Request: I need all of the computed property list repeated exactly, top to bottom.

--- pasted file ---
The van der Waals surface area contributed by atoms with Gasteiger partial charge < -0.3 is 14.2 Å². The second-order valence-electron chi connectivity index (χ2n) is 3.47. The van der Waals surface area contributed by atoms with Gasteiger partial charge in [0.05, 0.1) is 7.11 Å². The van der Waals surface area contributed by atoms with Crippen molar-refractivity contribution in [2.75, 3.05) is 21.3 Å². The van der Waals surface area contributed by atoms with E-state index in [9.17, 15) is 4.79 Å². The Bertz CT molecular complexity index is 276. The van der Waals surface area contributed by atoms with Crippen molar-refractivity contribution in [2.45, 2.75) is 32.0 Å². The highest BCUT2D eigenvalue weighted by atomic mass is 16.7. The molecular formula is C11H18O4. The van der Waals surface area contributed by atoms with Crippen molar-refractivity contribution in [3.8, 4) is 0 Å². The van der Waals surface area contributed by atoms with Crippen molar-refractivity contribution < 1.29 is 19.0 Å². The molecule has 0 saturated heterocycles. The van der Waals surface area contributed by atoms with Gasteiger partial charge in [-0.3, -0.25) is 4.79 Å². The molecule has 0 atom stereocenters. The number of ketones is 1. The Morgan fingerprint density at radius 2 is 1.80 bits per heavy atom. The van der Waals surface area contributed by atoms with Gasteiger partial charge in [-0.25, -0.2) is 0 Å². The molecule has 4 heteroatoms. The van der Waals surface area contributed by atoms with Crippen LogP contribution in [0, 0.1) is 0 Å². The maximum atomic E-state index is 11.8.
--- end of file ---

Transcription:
The van der Waals surface area contributed by atoms with Gasteiger partial charge < -0.3 is 14.2 Å². The second-order valence-electron chi connectivity index (χ2n) is 3.47. The van der Waals surface area contributed by atoms with Gasteiger partial charge in [0.05, 0.1) is 7.11 Å². The van der Waals surface area contributed by atoms with Crippen molar-refractivity contribution in [2.75, 3.05) is 21.3 Å². The van der Waals surface area contributed by atoms with E-state index in [9.17, 15) is 4.79 Å². The Bertz CT molecular complexity index is 276. The van der Waals surface area contributed by atoms with Crippen molar-refractivity contribution in [2.45, 2.75) is 32.0 Å². The highest BCUT2D eigenvalue weighted by atomic mass is 16.7. The molecular formula is C11H18O4. The van der Waals surface area contributed by atoms with Crippen molar-refractivity contribution in [3.8, 4) is 0 Å². The van der Waals surface area contributed by atoms with Crippen molar-refractivity contribution < 1.29 is 19.0 Å². The molecule has 0 saturated heterocycles. The van der Waals surface area contributed by atoms with Gasteiger partial charge in [-0.3, -0.25) is 4.79 Å². The molecule has 0 atom stereocenters. The number of ketones is 1. The Morgan fingerprint density at radius 2 is 1.80 bits per heavy atom. The van der Waals surface area contributed by atoms with Gasteiger partial charge in [-0.25, -0.2) is 0 Å². The molecule has 4 heteroatoms. The van der Waals surface area contributed by atoms with Crippen LogP contribution in [0, 0.1) is 0 Å². The maximum atomic E-state index is 11.8.